Sami people | sleeping on a bed of glowing embers | Sapmi

When there were no makeshift or permanent dwellings nearby, the Sami hunters and herders sometimes slept under the open sky.
LA Dahlmann | talk NORWAY
Sami man and woman - feeding the dogs. Finnmark, Norway. Hand-coloured photo. | Photo: Alf Schrøder co - digitaltmuseum.no FBib.01005-052 - Public domain.
Sami man and woman - feeding the dogs. Finnmark, Norway. Hand-coloured photo. | Photo: Alf Schrøder co - Finnmark fylkesbibliotek cc pdm.

This is ancient Sami wisdom – passed on by Ola Omma – captured by Yngve Ryd –

An ancient Sami method to keep warm during particularly cold nights was to sleep on a bed of hot, glowing embers. This was, however, not an undertaking without danger.

Warning! Sleeping on glowing embers can be highly dangerous and is not for the inexperienced.

Only the alpine willow will do

For this particular purpose, only fresh alpine willow – a woody shrub – will do as fuel. Old Sami wisdom says that glowing embers from the freshly cut willow stay evenly warm for a whole night and a whole day.

When the time came to rest, the hunters looked for a large willow thicket – a råhto in the Lule Sami language. Towards the centre of the thicket, they cut away enough willow to create a sufficiently large sleeping spot – but no more. Here, the willow can be as tall as a man. The remaining wall of shrubs gave protection from the wind.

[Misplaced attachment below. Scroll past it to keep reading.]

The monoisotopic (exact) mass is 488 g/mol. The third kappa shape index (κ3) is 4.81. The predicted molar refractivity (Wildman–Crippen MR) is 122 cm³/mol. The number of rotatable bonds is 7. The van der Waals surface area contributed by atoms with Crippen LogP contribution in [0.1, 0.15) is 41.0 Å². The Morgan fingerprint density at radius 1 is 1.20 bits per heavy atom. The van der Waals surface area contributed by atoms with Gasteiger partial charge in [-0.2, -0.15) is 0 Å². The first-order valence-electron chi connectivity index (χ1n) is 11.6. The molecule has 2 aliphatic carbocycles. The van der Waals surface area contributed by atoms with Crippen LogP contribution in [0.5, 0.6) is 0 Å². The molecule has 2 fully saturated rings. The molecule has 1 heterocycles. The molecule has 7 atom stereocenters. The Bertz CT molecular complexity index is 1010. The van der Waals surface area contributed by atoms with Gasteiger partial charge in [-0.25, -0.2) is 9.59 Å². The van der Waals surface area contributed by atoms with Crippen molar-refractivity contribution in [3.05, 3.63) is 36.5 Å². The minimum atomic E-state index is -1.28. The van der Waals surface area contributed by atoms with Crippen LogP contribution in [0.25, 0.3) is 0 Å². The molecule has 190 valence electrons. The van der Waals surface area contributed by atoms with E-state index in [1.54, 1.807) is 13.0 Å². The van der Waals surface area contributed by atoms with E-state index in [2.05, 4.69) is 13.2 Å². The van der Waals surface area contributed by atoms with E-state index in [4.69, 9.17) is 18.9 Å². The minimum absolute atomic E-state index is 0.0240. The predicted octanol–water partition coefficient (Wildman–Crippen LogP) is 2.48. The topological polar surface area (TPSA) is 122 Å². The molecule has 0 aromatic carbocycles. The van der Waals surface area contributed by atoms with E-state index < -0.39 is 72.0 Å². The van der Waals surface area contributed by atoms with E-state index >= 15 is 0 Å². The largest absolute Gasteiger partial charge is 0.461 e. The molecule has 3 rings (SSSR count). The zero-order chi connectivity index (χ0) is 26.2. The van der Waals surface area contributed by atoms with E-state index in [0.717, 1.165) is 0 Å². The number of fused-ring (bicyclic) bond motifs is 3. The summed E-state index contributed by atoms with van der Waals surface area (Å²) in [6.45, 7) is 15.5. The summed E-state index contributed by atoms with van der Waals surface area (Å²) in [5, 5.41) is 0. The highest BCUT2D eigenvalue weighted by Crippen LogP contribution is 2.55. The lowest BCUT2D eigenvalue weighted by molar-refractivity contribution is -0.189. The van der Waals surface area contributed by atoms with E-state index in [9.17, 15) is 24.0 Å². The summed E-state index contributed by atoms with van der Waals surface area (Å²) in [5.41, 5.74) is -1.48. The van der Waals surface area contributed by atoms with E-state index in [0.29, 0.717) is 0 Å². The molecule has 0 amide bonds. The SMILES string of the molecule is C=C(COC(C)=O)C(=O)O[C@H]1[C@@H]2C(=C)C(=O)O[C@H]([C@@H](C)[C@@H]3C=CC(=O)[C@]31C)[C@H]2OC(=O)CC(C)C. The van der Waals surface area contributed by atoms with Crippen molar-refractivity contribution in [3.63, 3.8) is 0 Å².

The initial big fire and the subsequent bed of glowing embers require a large number of thick willow branches – and take more than a couple of hours to prepare. The final layer of embers must be some 15 centimetres in hight, and must cover the entire width and length of the sleeping area.

When the fire starts burning out, fine ash is created, covering and protecting the glowing embers. It is essential to leave the cover of ash intact – and not to poke around with a stick as the fire dies down.

Recommended read
Sami people | the Coastal Sami and their homes | Sapmi

Building a mattress of twigs

The next step of the process is to cover the ember bed with an ample three-layer thick mattress of fresh, slim, and straight willow twigs – the twigs being about 25-30 centimetres long. It is crucial that they are freshly cut and not dry – and they must be prepared in advance and be ready to be spread out across the whole area immediately and in one go. If adding the twigs slowly and in sections only, air and wind may lead to flames flaring up, and they will start burning.

The twigs are gently laid down so as not to disturb the ash – with all the twigs pointing in the same direction – and with the longer side facing the wind. The layer should be particularly thick around the sides – and stretched a bit outside the edge of the bed of embers – interwoven and dense so that the wind does not get access. The mattress must be as windproof as possible. The concept is to get the underlying embers to glow all through the night, without too much oxygen finding its way in – based on the same principle as a charcoal kiln.